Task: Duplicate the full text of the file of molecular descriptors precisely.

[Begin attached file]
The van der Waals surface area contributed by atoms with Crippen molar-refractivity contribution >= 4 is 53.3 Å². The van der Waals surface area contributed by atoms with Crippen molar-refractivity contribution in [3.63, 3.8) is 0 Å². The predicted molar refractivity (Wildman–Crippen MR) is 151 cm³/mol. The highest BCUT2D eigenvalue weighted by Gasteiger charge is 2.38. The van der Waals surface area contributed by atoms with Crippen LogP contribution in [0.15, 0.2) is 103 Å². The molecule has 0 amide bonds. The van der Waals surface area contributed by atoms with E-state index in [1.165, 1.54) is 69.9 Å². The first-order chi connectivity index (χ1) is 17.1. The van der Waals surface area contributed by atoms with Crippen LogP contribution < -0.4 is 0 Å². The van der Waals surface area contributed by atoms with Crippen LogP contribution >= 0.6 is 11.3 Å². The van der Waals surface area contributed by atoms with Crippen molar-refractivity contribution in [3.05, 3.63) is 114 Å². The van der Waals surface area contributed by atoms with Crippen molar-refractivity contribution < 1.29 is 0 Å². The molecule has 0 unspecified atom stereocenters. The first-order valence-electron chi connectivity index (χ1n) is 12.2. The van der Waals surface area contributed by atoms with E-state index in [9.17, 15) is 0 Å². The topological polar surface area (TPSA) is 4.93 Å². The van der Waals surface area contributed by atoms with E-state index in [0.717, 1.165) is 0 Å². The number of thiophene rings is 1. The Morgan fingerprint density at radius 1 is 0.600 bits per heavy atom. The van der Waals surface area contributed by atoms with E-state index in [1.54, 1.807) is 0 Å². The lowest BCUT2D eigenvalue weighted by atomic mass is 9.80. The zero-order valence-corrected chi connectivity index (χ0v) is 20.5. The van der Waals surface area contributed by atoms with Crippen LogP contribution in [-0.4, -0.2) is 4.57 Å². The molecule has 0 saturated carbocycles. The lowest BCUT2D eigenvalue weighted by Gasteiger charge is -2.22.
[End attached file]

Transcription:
The van der Waals surface area contributed by atoms with Crippen molar-refractivity contribution >= 4 is 53.3 Å². The van der Waals surface area contributed by atoms with Crippen molar-refractivity contribution in [3.63, 3.8) is 0 Å². The predicted molar refractivity (Wildman–Crippen MR) is 151 cm³/mol. The highest BCUT2D eigenvalue weighted by Gasteiger charge is 2.38. The van der Waals surface area contributed by atoms with Crippen LogP contribution in [0.15, 0.2) is 103 Å². The molecule has 0 amide bonds. The van der Waals surface area contributed by atoms with E-state index in [1.165, 1.54) is 69.9 Å². The first-order chi connectivity index (χ1) is 17.1. The van der Waals surface area contributed by atoms with Crippen LogP contribution < -0.4 is 0 Å². The van der Waals surface area contributed by atoms with Crippen LogP contribution >= 0.6 is 11.3 Å². The van der Waals surface area contributed by atoms with Crippen molar-refractivity contribution in [3.05, 3.63) is 114 Å². The van der Waals surface area contributed by atoms with Crippen molar-refractivity contribution < 1.29 is 0 Å². The molecule has 0 unspecified atom stereocenters. The first-order valence-electron chi connectivity index (χ1n) is 12.2. The van der Waals surface area contributed by atoms with E-state index in [9.17, 15) is 0 Å². The topological polar surface area (TPSA) is 4.93 Å². The van der Waals surface area contributed by atoms with E-state index in [0.717, 1.165) is 0 Å². The number of thiophene rings is 1. The Morgan fingerprint density at radius 1 is 0.600 bits per heavy atom. The van der Waals surface area contributed by atoms with E-state index in [1.54, 1.807) is 0 Å². The lowest BCUT2D eigenvalue weighted by atomic mass is 9.80. The zero-order valence-corrected chi connectivity index (χ0v) is 20.5. The van der Waals surface area contributed by atoms with Crippen LogP contribution in [-0.4, -0.2) is 4.57 Å². The molecule has 0 saturated carbocycles. The lowest BCUT2D eigenvalue weighted by Gasteiger charge is -2.22.